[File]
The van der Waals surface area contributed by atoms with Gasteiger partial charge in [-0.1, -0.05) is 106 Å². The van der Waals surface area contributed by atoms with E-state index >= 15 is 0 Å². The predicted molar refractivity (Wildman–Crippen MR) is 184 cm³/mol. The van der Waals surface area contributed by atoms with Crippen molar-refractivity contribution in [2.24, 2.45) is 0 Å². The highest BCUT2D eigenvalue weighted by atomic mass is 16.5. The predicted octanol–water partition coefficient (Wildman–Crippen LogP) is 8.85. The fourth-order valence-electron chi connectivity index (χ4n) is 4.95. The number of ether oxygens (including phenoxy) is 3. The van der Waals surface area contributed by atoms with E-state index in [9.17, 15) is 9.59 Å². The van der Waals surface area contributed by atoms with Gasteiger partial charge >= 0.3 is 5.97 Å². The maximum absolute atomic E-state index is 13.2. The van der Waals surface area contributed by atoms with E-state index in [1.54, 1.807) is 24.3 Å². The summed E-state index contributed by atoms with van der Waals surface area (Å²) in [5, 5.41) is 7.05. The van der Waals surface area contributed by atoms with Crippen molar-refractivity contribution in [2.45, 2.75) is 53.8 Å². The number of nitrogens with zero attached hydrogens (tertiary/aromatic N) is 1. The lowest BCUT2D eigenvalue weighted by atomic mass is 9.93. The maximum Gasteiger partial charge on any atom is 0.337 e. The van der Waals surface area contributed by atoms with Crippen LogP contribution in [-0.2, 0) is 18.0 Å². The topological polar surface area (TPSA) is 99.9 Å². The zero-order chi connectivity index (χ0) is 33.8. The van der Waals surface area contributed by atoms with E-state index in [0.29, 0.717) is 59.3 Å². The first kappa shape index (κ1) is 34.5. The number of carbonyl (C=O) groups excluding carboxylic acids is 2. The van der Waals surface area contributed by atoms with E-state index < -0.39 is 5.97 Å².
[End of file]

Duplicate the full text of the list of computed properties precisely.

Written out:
The van der Waals surface area contributed by atoms with Gasteiger partial charge in [-0.1, -0.05) is 106 Å². The van der Waals surface area contributed by atoms with E-state index >= 15 is 0 Å². The predicted molar refractivity (Wildman–Crippen MR) is 184 cm³/mol. The van der Waals surface area contributed by atoms with Crippen molar-refractivity contribution in [2.24, 2.45) is 0 Å². The highest BCUT2D eigenvalue weighted by atomic mass is 16.5. The predicted octanol–water partition coefficient (Wildman–Crippen LogP) is 8.85. The fourth-order valence-electron chi connectivity index (χ4n) is 4.95. The number of ether oxygens (including phenoxy) is 3. The van der Waals surface area contributed by atoms with E-state index in [9.17, 15) is 9.59 Å². The van der Waals surface area contributed by atoms with Gasteiger partial charge >= 0.3 is 5.97 Å². The maximum absolute atomic E-state index is 13.2. The van der Waals surface area contributed by atoms with E-state index in [1.54, 1.807) is 24.3 Å². The summed E-state index contributed by atoms with van der Waals surface area (Å²) in [5, 5.41) is 7.05. The van der Waals surface area contributed by atoms with Crippen molar-refractivity contribution in [2.45, 2.75) is 53.8 Å². The number of nitrogens with zero attached hydrogens (tertiary/aromatic N) is 1. The lowest BCUT2D eigenvalue weighted by atomic mass is 9.93. The maximum Gasteiger partial charge on any atom is 0.337 e. The van der Waals surface area contributed by atoms with Crippen LogP contribution in [-0.2, 0) is 18.0 Å². The topological polar surface area (TPSA) is 99.9 Å². The zero-order chi connectivity index (χ0) is 33.8. The van der Waals surface area contributed by atoms with E-state index in [0.29, 0.717) is 59.3 Å². The first kappa shape index (κ1) is 34.5. The number of carbonyl (C=O) groups excluding carboxylic acids is 2. The van der Waals surface area contributed by atoms with E-state index < -0.39 is 5.97 Å².